If food is great then barbecue is fantastic. Many view the art of slow cooking meats with smoke as something reserved for professional pitmasters and find getting started intimidating. Truth be told it is not as hard as it looks and you will produce some of the tastiest food you have ever cooked. With a little bit of advice and practice barbecuing is a lot of fun and very rewarding.
Let the learning begin.
1. Barbecuing versus Grilling
Many people assume if you are cooking outside you call it barbecue. Wrong! Barbecue is low and slow heat, typically 200 to 250 degrees Fahrenheit. Grilling is direct and hot, typically 300 to 700 degrees Fahrenheit. Grilling you measure in minutes. Barbecuing you measure in hours.
2. The Smoker
There are a variety of choices at different price points when it comes to smokers. If you want you can start with a standard old school Weber Kettle Grill putting charcoal on one side and meat on the other. With that basic setup you can make authentic barbecue for friends and family, but temperature control and capacity are challenges. With the Weber Smokey Mountain Cooker 22.5-Inch Smoker you can smoke 12 racks of ribs at once and have more temperature control. The large Smokey runs about $325 on Amazon. The The Big Green Eggis a great grill, smoker and oven all in one. While a Green Egg offers great capacity, control, fuel efficiency and versatility the price range is $800 to $1300. While I wrote this post my best friend, Victor Grigorieff (aka Lothar), and I were barbecuing 25 pounds of meat using a Weber Smokey Mountain (photo in this post is our savory creations in progress).
Not accessories. Tools! Save accessories for a post about shoes, bags and belts. We are working with tools here people. Proper tools are a very important part of the process. They make barbecuing more fun, easier and provide fantastic gift ideas for your next birthday.
Here is a short list from Victor of 12 essential barbecue tools.
- Clear zip lock bags (1 gallon and 2 gallon)
- Splash-Proof Super-Fast Thermapen Instant Read Thermometer(a must have!)
- Steven Raichlen Best of Barbecue Insulated Food Gloves, Pair
(saves your skin in a number of ways)
- Plastic Spray Bottle – 22 oz (for mopping)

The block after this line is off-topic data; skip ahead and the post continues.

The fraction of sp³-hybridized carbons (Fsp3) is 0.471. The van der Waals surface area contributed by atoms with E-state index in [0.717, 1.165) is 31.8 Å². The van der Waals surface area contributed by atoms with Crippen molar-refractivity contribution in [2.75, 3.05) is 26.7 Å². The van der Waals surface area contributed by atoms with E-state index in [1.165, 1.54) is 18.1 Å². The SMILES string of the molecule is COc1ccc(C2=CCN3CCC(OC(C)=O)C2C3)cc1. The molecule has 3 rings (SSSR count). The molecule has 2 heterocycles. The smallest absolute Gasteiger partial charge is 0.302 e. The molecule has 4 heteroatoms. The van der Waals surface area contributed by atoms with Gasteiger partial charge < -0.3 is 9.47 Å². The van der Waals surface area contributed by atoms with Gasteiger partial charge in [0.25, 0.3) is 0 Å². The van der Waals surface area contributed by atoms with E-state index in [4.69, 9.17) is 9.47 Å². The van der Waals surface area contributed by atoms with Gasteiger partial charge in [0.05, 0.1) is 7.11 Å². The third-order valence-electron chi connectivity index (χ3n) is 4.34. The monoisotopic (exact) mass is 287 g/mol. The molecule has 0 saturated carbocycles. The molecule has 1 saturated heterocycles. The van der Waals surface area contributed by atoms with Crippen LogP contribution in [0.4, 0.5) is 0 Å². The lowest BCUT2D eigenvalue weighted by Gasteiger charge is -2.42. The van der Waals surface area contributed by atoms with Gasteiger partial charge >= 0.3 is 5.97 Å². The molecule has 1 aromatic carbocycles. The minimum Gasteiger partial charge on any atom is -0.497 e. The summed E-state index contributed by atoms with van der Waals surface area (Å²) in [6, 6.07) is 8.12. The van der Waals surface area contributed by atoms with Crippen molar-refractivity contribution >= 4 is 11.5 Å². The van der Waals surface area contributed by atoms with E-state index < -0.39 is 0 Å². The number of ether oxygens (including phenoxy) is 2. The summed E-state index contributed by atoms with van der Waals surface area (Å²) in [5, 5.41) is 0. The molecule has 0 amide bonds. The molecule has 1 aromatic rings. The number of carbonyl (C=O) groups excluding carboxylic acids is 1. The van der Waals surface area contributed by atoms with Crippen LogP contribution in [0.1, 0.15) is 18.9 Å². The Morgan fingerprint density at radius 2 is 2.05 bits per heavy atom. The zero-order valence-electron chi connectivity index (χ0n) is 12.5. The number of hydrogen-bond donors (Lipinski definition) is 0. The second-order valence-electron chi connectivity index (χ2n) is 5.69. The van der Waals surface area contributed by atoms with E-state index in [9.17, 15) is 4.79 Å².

- 12-oz. Squeeze Bottles(cut half the top off)
- Weber 21-Inch T-Grill Brush (because it lasts forever)
This gives you your heat. It all comes down to standard charcoal versus lump briquets. Charcoal is consistent and predictable but does not burn as long or burn as Lump. Lump briquets are a mix and match of little pieces and logs and burns hot for a long time. Best mix is 50/50 of each which gives predictable heat as well as higher heat over time. Kingsford is an excellent brand to start with for both types.
The primary purpose of wood is to provide smoke which adds flavor. The type of wood used comes down to personal preference although there is avid debate about which woods to use with certain meats. Best advice is to experiment with different woods and find what you like. Good woods to start with are cherry and apple. Both are mild, cheap and easy to find.
The rub is probably the most important part of barbecue. A dry rub is where you pat your meat dry and cover every inch of meat with a mixture of salt, pepper, sugar and spices/seasonings. A common commercial rub costs about $4.00 for five ounces which is enough for about two racks of pork ribs. The good thing about commercial rubs is that you can easily experiment with different brands and discover what you like. The problem is that they are expensive and you do not have control over the taste. Homemade rubs are cheaper to make and you have control of the ingredients. A good homemade rub can be made in sizable quantities and stored it for up to a year. If it lasts over a year you are not barbecuing enough. Here is a recipe Victor has crafted over time starting using Steven Raichlen’s Memphis Rub recipe as a base.